The Moon (Tarot card)

From Wikipedia, the free encyclopedia
Jump to: navigation, search
The Moon (XVIII)

The Moon (XVIII) is the eighteenth trump or Major Arcana card in most traditional Tarot decks. It is used in game playing as well as in divination.

An original card from the tarot deck of Jean Dodal of Lyon, a classic "Tarot of Marseilles" deck. The deck dates from 1701-1715.


  • Two large, foreboding pillars are shown. Some see them as tombstones, others relate them to Karma.
  • A wolf and a domesticated dog howl at the moon.
  • A crayfish appears in the water.
  • The Moon is "shedding the moisture of fertilizing dew in great drops".WAITE These are numbered 18 in the Rider-Waite deck and are all Yodh-shaped. On this basis, some associate this card with impregnation.

Rider-Waite specific[edit]

  • Very clearly, the figure in the moon is frowning, reflecting displeasure.
  • The waxing moon has 16 chief rays and 16 secondary rays.
  • The beasts are a dog and a wolf, which represent "the fears of the natural mind".WAITE
  • The crayfish crawls from the water onto the land, a symbol of conscious awakening in its infancy.[1]
  • There is a pathway into the mountainous distance, representing man's onward and upward progress.[2]


According to Waite's The Pictorial Key to the Tarot, the card represents life of the imagination apart from life of the spirit. The dog and wolf are the fears of the natural mind in the presence of that place of exit, when there is only reflected light to guide it. This reference is a key to another form of symbolism. The intellectual light is a mere reflection and beyond it is the unknown mystery which it cannot reveal. It illuminates our animal nature, types of which are represented below—the dog, the wolf, and that which comes up out of the deeps, the nameless and hideous tendency which is lower even than the savage beast. It strives to attain manifestation, symbolized by crawling from the abyss of water to the land, but as a rule it sinks back whence it came. The face of the mind directs a calm gaze upon the unrest below, and the dew of thought falls. The message is: "Peace, be still," and it may be that there shall come a calm upon the animal nature, while the abyss beneath shall cease from giving up form.

Some frequent keywords include:

  • Lack of clarity — Tension — Doubt — Fantasy
  • Deception — Psychological conflict — Obscured vision
  • Confusion — Illusion — Fear — Imagination — Worry
  • Romanticism — Anxiety — Apprehension — Unrealistic ideas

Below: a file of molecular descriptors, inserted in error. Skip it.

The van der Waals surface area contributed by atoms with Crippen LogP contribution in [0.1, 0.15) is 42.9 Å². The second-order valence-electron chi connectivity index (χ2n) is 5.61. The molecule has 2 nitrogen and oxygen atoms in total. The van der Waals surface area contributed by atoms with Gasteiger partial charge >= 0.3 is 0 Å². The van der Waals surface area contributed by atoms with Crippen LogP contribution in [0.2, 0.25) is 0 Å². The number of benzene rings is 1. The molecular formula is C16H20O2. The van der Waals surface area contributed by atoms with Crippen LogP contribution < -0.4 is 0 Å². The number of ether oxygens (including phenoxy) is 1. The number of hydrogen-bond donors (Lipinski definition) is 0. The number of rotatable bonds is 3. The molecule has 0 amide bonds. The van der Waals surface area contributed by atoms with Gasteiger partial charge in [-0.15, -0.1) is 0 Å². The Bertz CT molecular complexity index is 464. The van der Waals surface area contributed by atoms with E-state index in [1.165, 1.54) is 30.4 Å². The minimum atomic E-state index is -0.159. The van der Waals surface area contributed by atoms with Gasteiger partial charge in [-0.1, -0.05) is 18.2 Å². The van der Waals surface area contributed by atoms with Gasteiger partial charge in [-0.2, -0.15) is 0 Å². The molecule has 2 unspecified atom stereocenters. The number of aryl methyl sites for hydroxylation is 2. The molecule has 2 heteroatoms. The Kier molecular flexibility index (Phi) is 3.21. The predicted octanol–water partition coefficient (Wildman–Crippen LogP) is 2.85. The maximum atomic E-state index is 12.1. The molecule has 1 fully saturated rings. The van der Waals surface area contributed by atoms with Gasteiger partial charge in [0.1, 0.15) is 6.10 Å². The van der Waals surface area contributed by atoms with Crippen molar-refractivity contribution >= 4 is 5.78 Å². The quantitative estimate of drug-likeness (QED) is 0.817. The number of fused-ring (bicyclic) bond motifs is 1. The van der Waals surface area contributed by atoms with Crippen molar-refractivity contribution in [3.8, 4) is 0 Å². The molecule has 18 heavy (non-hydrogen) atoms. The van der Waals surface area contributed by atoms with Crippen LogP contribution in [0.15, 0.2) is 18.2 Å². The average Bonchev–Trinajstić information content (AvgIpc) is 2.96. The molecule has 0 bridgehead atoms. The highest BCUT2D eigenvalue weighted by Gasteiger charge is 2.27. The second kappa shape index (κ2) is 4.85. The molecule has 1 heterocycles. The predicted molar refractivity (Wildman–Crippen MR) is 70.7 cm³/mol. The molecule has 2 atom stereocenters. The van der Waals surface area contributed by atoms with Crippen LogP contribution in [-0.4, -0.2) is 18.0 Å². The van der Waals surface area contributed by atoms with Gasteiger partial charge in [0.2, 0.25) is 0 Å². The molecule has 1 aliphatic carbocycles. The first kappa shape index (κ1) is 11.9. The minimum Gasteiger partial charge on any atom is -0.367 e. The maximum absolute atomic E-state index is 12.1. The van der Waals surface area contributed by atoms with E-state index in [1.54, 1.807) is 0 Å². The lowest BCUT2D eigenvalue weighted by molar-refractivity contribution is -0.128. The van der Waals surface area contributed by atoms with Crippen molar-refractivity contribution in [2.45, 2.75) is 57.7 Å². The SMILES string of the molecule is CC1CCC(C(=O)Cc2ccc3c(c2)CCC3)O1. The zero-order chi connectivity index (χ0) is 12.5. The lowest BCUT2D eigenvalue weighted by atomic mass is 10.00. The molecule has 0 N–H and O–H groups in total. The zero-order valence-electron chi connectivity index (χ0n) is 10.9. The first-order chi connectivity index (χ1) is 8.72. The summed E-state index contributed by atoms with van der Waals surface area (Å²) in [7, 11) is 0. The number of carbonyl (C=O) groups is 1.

Other meanings[edit]

This card has to do with sleep patterns. This can mean both dreaming and nightmares. If one gets this card, one may be going through a particularly difficult emotional time. Rather than losing yourself in the overwhelming imagery and fantasy that signal the presence of the Moon, give form to this imagery through the creative arts (painting, writing, or dancing). The association this card bears with imagery and fantasy can put one in touch with visions and insight, creativity and psychic powers.[3]

The Moon can be interpreted with the feeling of uncertainty, where the past still haunts, unsure of a journey but still going ahead with it, feeling watched and because it is commonly associated with dreams, fantasies and mysteries this card can also be interpreted with surreal feelings and situations in your waking life.

Alternative decks[edit]

  • In the "Flemish Deck" by Vandenborre, the moon shows a woman seated in the right-hand corner with a tree in the left hand corner. The moon is directly above her. She is shown with a distaff in her right hand and spinning thread with her left hand.
  • In one of the old Italian Tarot decks, instead of the above scene there is an Astrologer plotting a horoscope while the moon shines in from a window.
  • In Mythic Tarot decks, the moon is depicted by Artemis, Selene or Hecate.

In pop culture[edit]

  • The Moon is represented by two cards in the Arcana Force and Spellbook sets of the Yu-gi-oh! card game: Arcana Force XVIII - The Moon (monster card) and Spellbook Library of the Crescent (spell card).
  • Dark Blue Moon is an enemy stand in JoJo's Bizarre Adventure, taking the form of a humanoid fish monster.
  • In the 1973 James Bond film Live and Let Die, Bond finds this card at the Fillet of Soul restaurant, along with two others: the High Priestess and Death.
  • In the SNES video game Ogre Battle: The March of the Black Queen, the Moon Tarot card depicts a woman in a long white dress soaring on a moonbeam through the night. On drawing the card after liberation of one of the towns, it changes the time of day to midnight, and also changes the rows of enemy units to a different position when used in battle.[4]
  • This card represents the character Luna Tsukuyomi in the anime series Gen'ei o Kakeru Taiyō.


  1. ^ Gray, E. (1960). The tarot revealed: A modern guide to reading the tarot cards. New York, N.Y.: Bell Publishing Company.
  2. ^ Gray, E. (1960). The tarot revealed: A modern guide to reading the tarot cards. New York, N.Y.: Bell Publishing Company.
  3. ^ "Moon Tarot Card Meaning". 
  4. ^ "Ogre Battle - Tarot Cards". 

External links[edit]